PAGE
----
Robert Elmer Balaban was born on 16 August 1945, in Chicago, Illinois USA, of Jewish, German, Russian and Romanian descent. Bob is a director, actor, producer and author, best known for being the producer of the Academy Award nominated film “Gosford Park”. He also made an appearance in that film, but all of his efforts have helped put his net worth to where it is today.
How rich is Bob Balaban? As of mid-2017, sources estimate a net worth that is at $4 million, mostly earned through success in the film industry. He’s also made numerous television appearances and has directed episodes of various television shows. He’s also written several books, and all of these achievements ensured the position of his wealth.
Bob Balaban Net Worth $4 million
Bob grew up interested in films thanks to his father who owned several movie theatres. His uncles would found the Balaban and Katz Theatre circuit in Chicago, which would eventually expand to include more movie areas around the city. This later lead to a group of television stations and television franchises. He attended Colgate University and later transferred to New York University.
One of Balaban’s first opportunities was in the film “Midnight Cowboy”; he also made an appearance in the original off-Broadway play “You’re a Good Man, Charlie Brown”. He would continue to get more opportunities in the 1970s leading him to increase his net worth. He was part of the iconic film “Close Encounters of the Third Kind” which was released in 1977. Two years later, he was cast in the play “The Inspector General” which would earn him a Tony Award nomination. In the 1980s, he appeared in films such as “2010”, “Altered States” and “Absence of Malice”. After making a short appearance in “Miami Vice”, he then had a recurring role in the fourth season of “Seinfeld”, in which he played the fictional president of NBC, Russell Dalrymple. In 1999, he became a guest star in the popular series “Friends”.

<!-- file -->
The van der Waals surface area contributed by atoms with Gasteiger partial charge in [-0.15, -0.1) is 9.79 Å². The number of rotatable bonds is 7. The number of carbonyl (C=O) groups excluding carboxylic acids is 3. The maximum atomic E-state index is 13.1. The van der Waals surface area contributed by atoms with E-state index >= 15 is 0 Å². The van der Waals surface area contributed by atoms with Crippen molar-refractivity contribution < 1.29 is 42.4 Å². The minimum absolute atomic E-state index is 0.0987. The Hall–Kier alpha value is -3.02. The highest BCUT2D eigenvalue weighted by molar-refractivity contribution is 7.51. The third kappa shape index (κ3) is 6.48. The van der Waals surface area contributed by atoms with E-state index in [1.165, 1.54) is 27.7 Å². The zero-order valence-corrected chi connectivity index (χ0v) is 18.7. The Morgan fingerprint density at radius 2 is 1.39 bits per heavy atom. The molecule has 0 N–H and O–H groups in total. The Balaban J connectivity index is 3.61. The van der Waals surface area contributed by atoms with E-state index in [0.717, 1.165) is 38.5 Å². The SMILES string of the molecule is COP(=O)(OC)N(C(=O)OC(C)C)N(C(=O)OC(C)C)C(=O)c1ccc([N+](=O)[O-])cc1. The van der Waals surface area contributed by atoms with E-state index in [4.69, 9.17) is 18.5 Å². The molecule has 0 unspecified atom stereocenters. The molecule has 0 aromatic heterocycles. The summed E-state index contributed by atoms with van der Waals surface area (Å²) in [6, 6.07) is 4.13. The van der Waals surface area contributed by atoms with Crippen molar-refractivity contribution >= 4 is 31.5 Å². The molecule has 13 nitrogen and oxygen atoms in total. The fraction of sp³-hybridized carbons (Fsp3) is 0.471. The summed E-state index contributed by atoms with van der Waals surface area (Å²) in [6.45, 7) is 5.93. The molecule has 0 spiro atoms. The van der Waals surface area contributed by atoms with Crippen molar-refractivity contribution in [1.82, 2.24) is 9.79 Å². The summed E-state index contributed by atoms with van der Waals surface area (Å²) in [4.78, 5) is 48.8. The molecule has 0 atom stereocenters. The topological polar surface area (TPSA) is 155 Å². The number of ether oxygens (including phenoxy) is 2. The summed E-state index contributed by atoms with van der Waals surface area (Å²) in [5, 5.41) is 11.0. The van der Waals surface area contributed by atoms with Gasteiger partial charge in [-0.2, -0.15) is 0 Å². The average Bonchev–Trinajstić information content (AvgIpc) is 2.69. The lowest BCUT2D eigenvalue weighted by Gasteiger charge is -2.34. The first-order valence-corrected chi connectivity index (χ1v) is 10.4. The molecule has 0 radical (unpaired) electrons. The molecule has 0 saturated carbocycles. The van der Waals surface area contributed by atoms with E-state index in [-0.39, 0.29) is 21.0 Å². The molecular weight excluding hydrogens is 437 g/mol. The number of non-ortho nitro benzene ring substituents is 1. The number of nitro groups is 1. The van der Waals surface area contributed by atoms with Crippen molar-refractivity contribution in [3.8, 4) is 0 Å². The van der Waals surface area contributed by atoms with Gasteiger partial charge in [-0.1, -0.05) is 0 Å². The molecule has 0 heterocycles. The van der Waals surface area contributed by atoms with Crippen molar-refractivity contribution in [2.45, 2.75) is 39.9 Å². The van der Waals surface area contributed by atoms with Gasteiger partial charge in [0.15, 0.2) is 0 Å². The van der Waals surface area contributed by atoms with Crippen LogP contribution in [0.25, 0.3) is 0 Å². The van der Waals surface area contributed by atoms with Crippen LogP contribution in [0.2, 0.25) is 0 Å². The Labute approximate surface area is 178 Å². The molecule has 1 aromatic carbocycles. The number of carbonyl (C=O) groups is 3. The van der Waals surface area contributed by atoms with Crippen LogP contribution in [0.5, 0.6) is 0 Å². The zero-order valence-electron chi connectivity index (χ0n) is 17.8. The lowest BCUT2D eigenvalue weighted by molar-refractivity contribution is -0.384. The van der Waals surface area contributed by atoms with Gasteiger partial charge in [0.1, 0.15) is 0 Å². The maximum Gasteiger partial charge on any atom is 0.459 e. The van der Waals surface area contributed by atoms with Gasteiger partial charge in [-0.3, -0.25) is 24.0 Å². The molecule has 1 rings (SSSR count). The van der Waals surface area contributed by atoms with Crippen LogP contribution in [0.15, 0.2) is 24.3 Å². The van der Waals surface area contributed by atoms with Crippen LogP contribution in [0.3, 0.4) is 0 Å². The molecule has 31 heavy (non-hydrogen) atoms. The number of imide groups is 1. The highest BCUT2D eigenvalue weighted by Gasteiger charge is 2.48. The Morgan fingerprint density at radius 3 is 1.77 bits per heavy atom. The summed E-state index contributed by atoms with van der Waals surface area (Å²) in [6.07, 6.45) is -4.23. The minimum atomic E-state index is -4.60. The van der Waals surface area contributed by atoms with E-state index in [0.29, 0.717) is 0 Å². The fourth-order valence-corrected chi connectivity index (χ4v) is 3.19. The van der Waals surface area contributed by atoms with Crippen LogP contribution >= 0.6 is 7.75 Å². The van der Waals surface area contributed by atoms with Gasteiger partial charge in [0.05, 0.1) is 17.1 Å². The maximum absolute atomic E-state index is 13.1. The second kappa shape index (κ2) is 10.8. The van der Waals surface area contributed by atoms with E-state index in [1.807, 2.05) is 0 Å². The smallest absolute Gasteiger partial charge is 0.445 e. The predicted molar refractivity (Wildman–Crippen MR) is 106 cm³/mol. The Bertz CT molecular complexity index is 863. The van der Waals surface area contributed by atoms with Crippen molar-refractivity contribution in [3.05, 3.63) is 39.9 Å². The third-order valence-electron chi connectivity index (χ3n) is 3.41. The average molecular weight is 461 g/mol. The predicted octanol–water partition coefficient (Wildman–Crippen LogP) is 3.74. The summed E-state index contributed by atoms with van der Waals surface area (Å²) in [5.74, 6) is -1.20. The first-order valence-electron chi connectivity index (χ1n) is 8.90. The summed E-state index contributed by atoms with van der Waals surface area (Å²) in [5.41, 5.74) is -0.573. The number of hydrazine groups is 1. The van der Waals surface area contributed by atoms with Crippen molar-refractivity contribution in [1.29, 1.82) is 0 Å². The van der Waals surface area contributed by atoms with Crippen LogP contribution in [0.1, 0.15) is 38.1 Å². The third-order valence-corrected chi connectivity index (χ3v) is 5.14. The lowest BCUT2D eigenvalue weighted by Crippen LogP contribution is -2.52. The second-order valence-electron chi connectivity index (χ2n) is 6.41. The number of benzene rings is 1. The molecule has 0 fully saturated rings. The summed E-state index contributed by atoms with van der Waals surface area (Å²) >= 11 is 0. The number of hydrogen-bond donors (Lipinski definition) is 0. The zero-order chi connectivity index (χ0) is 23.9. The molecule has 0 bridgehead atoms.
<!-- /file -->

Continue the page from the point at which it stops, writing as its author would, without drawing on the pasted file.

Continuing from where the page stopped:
Bob then worked on “Gosford Park”, producing the Academy Award nominated film for Best Picture. Afterwards, he made a guest appearance in “Entourage” before directing the film “Bernard and Doris”. In 2009, he worked on directing “Georgia O’Keeffe” which stars Jeremy Irons, which led him to direct episodes of “Nurse Jackie”. Thanks to his continued work, his net worth continued to build.
Afterwards, Bob ventured into writing, working on children’s novels featuring the bionic dog McGrowl. In 2011, he was cast in the play “8”, playing Judge Vaughn Walker – the play was done to raise money for charity. One of his latest projects is the short play “Milton Bradley” which played in 2016, also in support of a nonprofit organization.
For his personal life, it is known that Balaban married Lynn Grossman in 1977 and they have two children. His uncle Barney Balaban was the former president of Paramount Pictures. He was also related to Sam Katz, the former vice president of Metro-Goldwyn-Mayer.
Made his Broadway debut in Neil Simons "Plaza Suite" in support of George C. Scott and Maureen Stapleton.
For his part in "Close Encounters of the Third Kind" Balaban auditioned in French.
As of 2014, has appeared in three films that were nominated for the Best Picture Oscar: Midnight Cowboy (1969), Gosford Park (2001) - which he produced and he was nominated himself - and Capote (2005). Midnight Cowboy (1969) won in the category.